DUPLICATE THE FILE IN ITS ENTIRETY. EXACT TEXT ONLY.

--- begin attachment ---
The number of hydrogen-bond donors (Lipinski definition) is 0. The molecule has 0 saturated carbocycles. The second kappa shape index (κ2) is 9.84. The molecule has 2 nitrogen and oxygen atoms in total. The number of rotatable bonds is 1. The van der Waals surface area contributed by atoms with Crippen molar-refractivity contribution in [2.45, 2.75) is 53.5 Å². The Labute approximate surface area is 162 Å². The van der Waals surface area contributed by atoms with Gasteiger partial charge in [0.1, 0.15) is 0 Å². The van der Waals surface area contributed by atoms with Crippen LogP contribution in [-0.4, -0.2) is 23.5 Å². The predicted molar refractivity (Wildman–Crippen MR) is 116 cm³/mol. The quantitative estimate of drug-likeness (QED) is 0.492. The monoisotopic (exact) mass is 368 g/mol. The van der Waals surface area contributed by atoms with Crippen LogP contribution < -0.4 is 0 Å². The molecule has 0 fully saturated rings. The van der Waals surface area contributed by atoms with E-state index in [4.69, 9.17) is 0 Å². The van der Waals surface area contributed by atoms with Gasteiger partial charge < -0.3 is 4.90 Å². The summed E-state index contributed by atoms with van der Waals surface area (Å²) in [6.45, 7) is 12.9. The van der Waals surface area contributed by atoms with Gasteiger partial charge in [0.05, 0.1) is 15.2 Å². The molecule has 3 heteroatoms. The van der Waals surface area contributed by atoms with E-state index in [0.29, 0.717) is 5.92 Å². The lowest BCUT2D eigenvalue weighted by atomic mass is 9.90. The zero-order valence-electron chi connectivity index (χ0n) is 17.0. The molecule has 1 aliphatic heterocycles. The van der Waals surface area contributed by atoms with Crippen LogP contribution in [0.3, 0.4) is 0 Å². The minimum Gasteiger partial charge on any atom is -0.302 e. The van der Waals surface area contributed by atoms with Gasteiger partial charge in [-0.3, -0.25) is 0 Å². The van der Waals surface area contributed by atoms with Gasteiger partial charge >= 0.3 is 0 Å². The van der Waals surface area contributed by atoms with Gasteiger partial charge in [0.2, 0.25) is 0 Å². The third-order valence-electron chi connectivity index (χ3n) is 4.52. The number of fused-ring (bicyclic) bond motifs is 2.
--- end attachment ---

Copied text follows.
The number of hydrogen-bond donors (Lipinski definition) is 0. The molecule has 0 saturated carbocycles. The second kappa shape index (κ2) is 9.84. The molecule has 2 nitrogen and oxygen atoms in total. The number of rotatable bonds is 1. The van der Waals surface area contributed by atoms with Crippen molar-refractivity contribution in [2.45, 2.75) is 53.5 Å². The Labute approximate surface area is 162 Å². The van der Waals surface area contributed by atoms with Gasteiger partial charge in [0.1, 0.15) is 0 Å². The van der Waals surface area contributed by atoms with Crippen LogP contribution in [-0.4, -0.2) is 23.5 Å². The predicted molar refractivity (Wildman–Crippen MR) is 116 cm³/mol. The quantitative estimate of drug-likeness (QED) is 0.492. The monoisotopic (exact) mass is 368 g/mol. The van der Waals surface area contributed by atoms with Crippen LogP contribution < -0.4 is 0 Å². The molecule has 0 fully saturated rings. The van der Waals surface area contributed by atoms with E-state index in [4.69, 9.17) is 0 Å². The van der Waals surface area contributed by atoms with Gasteiger partial charge < -0.3 is 4.90 Å². The summed E-state index contributed by atoms with van der Waals surface area (Å²) in [6.45, 7) is 12.9. The van der Waals surface area contributed by atoms with Gasteiger partial charge in [0.05, 0.1) is 15.2 Å². The molecule has 3 heteroatoms. The van der Waals surface area contributed by atoms with E-state index in [0.29, 0.717) is 5.92 Å². The lowest BCUT2D eigenvalue weighted by atomic mass is 9.90. The zero-order valence-electron chi connectivity index (χ0n) is 17.0. The molecule has 1 aliphatic heterocycles. The van der Waals surface area contributed by atoms with Crippen LogP contribution in [0.3, 0.4) is 0 Å². The minimum Gasteiger partial charge on any atom is -0.302 e. The van der Waals surface area contributed by atoms with Gasteiger partial charge in [-0.3, -0.25) is 0 Å². The van der Waals surface area contributed by atoms with Gasteiger partial charge >= 0.3 is 0 Å². The van der Waals surface area contributed by atoms with Gasteiger partial charge in [0.2, 0.25) is 0 Å². The third-order valence-electron chi connectivity index (χ3n) is 4.52. The number of fused-ring (bicyclic) bond motifs is 2.